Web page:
Alibaba dominates China's business-to-business sector with a 70 percent share of a market that is expected to grow to 2,130 billion yuan ($303.6 billion) in 2009 from 1,250 billion yuan in 2007, according to the Internet Society of China.

Alibaba is expected to maintain its dominant position in the short term, said Ovum analyst Charice Wang, but over the longer term local rivals offering niche services may eat into that lead.

Beijing was stung by its exposure to a foreign firm shortly after a 2005 deal in which Yahoo merged its Chinese operations into Alibaba in exchange for the stake in Alibaba.

Along with Yahoo's operations, Alibaba also gained a role in an international human rights controversy when press freedom watchdogs and U.S. lawmakers attacked Yahoo for turning over a Chinese reporter's emails to the government, which later imprisoned him.

If the Microsoft-Yahoo deal goes through and Yahoo retains its stake, the Chinese authorities are likely to set conditions for the stake's transfer, such as limiting the number of foreigners on Alibaba's board.

Right of First Offer

Even if Alibaba manages to shore up finances to buy back its stake from Yahoo, there is a small chance its interpretation of the "right of first offer" might be challenged by a combined Microsoft-Yahoo entity. Both companies have declined to comment on Alibaba's interpretation of the right.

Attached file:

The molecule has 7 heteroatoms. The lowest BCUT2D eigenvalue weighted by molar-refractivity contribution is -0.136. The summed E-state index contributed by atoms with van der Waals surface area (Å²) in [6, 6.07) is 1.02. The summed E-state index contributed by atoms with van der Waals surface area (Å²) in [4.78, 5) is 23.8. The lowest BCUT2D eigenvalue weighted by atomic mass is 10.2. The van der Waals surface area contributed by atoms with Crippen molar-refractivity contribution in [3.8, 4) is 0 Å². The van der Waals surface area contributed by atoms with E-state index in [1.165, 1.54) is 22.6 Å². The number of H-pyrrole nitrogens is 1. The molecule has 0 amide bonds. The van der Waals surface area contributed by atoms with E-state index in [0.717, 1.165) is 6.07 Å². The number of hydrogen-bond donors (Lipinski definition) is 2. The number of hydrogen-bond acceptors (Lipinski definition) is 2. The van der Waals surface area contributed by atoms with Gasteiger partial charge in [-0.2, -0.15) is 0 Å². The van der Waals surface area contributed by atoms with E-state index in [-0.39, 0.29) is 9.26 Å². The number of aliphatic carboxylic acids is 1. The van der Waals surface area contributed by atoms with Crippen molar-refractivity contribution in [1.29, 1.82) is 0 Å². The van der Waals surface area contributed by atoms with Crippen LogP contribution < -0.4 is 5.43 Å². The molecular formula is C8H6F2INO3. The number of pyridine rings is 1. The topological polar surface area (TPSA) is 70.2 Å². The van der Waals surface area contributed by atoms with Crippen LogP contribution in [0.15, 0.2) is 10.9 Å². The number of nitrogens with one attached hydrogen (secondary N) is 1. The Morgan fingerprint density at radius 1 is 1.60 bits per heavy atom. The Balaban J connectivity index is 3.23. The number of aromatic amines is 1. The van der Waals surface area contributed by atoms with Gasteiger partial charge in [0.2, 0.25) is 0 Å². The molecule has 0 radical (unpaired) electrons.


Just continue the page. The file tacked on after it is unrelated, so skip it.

But one lawyer said Alibaba's right of first offer -- which applies to both a direct and indirect transfer of Yahoo's stake -- may not apply in case of a change of ownership of Yahoo.

Alibaba's position is that if Microsoft buys Yahoo, what it gets is ownership of Yahoo's stock and not Yahoo's ownership in Alibaba, said the lawyer, who declined to be identified because his firm could advise one of the companies.

So, if Yahoo is bought, Alibaba's argument is that it amounts to an indirect transfer and triggers the right of first offer, but New York state laws govern the definition of 'indirect' in this case, said the partner at a US law firm who has worked on international M&A transactions.

"Microsoft, it seems, unless there is language or other terms elsewhere, simply will step into the shoes of Yahoo in the Alibaba agreement," he said.

But Carol Glendenning, a mergers and acquisitions lawyer at Strasburger and Price LLP, said that "a sale of Yahoo stock would be an indirect transfer of the beneficial ownership that Yahoo owns in Alibaba, which falls into the definition of a transfer."

Both lawyers based their assessment on excerpts of the agreement sent to them by Reuters.

Under the 2005 agreement, which is available on the Securities and Exchange Commission Web site, Yahoo also has a pre-emptive option of refusing to sell to a list of competitors.

But the lawyers said the pre-emptive option applies only if Alibaba plans to issue new shares in case of a transaction.

  Price   Change %Change
MSFT
---
YHOO
---

Featured

Contact Technology

  • CNBC NEWSLETTERS

    Get the best of CNBC in your inbox

    › Learn More
  • Matt Hunter is the senior technology editor at CNBC.com.

  • Cadie Thompson is a tech reporter for the Enterprise Team for CNBC.com.

  • Working from Los Angeles, Boorstin is CNBC's media and entertainment reporter and editor of CNBC.com's Media Money section.

  • Jon Fortt is an on-air editor. He covers the companies, start-ups, and trends that are driving innovation in the industry.

  • Lipton is CNBC's technology correspondent, working from CNBC's Silicon Valley bureau.

  • Mark is CNBC's Silicon Valley/San Francisco Bureau Chief covering technology and digital media.